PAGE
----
Leading article: Accidents will happen
Thursday 30 September 2004
The fact that children are missing out on adventurous school trips because of teachers' fears of being sued if students are injured is a sad indictment of our society. A report by the education watchdog Ofsted this week warned that too many schools were failing to take pupils on trips despite the obvious social and physical benefits to young people. Activities such as caving, rock climbing and canoeing are ideal ways to teach children teamwork and leadership as well as getting them to test their physical skills in new and challenging situations. But fear of litigation is making teachers extremely reluctant to take children on such excursions. The result is a "marked narrowing" of the curriculum and the creation of a generation that is forced to spend school days doing "safe" activities in the classroom.
David Bell, the chief inspector of schools in England, says that teachers have nothing to fear so long as they obey government safety guidelines. In his defence he cites figures from a government taskforce showing that compensation claims have fallen over the past school year. But the second biggest teaching union disagrees. The National Association of Schoolmasters Union of Women Teachers is advising all its members never to take children on trips, claiming that it deals with many cases every year where teachers face terrifying legal claims because of accidents. The reason may be that a number of high-profile cases have struck fear into the hearts of school staff.
There is no question that safety guidelines are vital and must always be followed. But, however carefully a trip is organised, accidents can always happen. Perhaps in a world in which people are much more aware of their rights we should not be surprised that more and more staff are reluctant to take the risk.
But if we as a nation we want our children to have the kind of "memorable journeys" described in Bell's report, then we need to readdress the balance between safety and adventure. The number of compensation claims may have dropped over the past year, but fear among teachers of being sued has not. More must be down to allay teachers' fears. But parents must trust teachers, and all must accept that sometimes accidents do happen. Sometimes nobody is to blame.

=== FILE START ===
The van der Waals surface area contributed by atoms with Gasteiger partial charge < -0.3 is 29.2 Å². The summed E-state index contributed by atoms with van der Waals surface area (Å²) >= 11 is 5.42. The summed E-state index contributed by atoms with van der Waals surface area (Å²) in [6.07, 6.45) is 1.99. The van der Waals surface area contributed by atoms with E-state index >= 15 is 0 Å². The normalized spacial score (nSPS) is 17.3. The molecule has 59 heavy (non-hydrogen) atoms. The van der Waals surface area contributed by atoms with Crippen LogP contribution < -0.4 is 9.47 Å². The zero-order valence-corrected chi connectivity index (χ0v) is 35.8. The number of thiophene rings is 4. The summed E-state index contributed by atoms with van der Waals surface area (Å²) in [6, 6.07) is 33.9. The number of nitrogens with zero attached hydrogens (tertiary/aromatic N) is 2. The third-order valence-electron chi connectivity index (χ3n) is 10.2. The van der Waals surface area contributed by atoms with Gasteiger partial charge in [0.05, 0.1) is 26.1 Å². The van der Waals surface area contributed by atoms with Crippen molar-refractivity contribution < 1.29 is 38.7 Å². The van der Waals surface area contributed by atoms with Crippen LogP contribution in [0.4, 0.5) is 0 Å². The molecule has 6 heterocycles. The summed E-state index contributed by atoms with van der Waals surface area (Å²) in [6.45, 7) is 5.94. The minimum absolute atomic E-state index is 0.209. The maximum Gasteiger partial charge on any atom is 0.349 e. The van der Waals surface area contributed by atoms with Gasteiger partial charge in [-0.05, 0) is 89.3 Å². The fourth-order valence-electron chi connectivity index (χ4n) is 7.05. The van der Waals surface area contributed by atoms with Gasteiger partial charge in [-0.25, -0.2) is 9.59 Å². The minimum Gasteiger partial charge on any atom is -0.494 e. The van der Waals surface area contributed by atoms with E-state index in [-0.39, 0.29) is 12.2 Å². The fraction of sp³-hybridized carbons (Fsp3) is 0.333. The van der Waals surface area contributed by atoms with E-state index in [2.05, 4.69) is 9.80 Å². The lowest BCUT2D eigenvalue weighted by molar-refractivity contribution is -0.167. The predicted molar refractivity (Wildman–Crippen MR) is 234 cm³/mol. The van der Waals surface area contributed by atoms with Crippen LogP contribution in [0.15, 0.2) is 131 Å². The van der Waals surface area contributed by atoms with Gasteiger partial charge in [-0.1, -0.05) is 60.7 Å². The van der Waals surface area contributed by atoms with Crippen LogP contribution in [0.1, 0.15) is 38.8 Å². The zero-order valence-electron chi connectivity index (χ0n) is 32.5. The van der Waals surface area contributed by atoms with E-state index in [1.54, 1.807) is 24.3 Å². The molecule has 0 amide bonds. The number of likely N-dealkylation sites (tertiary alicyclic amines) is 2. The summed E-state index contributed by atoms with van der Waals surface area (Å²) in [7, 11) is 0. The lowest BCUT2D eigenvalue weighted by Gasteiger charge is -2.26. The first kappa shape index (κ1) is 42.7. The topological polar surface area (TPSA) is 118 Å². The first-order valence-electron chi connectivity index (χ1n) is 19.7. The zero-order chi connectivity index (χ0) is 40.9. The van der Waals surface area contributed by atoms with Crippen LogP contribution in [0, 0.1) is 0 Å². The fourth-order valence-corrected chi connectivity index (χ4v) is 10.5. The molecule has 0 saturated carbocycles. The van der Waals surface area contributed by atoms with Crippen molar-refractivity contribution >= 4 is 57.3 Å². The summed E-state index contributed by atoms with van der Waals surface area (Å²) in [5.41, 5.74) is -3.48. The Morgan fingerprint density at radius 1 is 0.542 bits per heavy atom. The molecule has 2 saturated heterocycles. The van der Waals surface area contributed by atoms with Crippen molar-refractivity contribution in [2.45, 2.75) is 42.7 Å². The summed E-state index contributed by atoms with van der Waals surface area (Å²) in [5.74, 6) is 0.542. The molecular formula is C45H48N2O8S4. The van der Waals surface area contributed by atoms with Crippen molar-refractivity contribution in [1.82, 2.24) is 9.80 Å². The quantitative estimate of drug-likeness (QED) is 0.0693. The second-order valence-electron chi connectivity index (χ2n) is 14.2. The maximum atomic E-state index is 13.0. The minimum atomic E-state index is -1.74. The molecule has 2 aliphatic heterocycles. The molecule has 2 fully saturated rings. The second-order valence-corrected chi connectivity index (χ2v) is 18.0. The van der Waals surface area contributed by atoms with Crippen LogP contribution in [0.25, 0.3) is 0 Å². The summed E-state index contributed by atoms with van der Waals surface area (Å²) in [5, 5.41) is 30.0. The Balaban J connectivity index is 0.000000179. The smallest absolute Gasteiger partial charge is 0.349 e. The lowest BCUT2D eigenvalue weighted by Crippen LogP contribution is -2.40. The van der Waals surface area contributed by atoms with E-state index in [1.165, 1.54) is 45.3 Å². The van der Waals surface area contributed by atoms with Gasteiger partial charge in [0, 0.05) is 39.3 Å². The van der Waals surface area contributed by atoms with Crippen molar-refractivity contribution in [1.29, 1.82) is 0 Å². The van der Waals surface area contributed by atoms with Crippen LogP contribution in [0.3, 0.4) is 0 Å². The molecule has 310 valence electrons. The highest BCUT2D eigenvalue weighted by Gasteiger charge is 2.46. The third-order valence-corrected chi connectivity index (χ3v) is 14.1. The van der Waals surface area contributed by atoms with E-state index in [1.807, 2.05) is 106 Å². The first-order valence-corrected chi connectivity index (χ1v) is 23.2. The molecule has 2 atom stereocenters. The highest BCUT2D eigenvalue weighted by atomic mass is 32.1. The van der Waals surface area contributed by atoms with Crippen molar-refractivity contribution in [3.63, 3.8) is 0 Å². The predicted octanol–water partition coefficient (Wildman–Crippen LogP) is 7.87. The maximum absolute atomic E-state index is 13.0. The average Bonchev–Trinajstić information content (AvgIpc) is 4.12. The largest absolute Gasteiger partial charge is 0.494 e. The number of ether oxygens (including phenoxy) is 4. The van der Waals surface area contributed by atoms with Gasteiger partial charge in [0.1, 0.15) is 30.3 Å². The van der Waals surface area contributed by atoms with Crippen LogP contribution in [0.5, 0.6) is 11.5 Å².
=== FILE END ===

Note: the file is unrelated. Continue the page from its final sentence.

More Britons believe that multiculturalism makes the country worse - not better, says poll
Nathan Collier: Montana man inspired by same-sex marriage ruling requests right to wed two wives
Greece crisis: IMF was pushed around by Angela Merkel and Nicholas Sarkozy – and now it is being humiliated
Forget little green men – aliens will look like humans, says Cambridge University evolution expert
Girl, 7, stares down hate preacher at Ohio festival with pro-LGBT rainbow flag gesture
Osborne to cap family benefits at £23,000 – announced ahead of his post-election Budget
- 1 BBC told new political editor must be 'impartial' with Nick Robinson reportedly stepping down
- 2 Number of young homeless people in Britain is 'more than three times the official figures'
- 3 Humans of New York image of crying gay teen receives best response yet from Ellen DeGeneres
- 4 The map showing the most dangerous tourist destinations in Europe, according to the Foreign Office
- 5 Swedish minister gives strongest case yet on why EU should stop turning away asylum seekers
£22000 - £27000 per annum: Recruitment Genius: To contribute to the day-to-da...
£17000 - £23000 per annum: Recruitment Genius: It is also essential that you p...
£27000 - £30000 per annum: Recruitment Genius: This Edinburgh city centre scho...
£30000 - £31000 per annum: Recruitment Genius: An independent boys' school sit...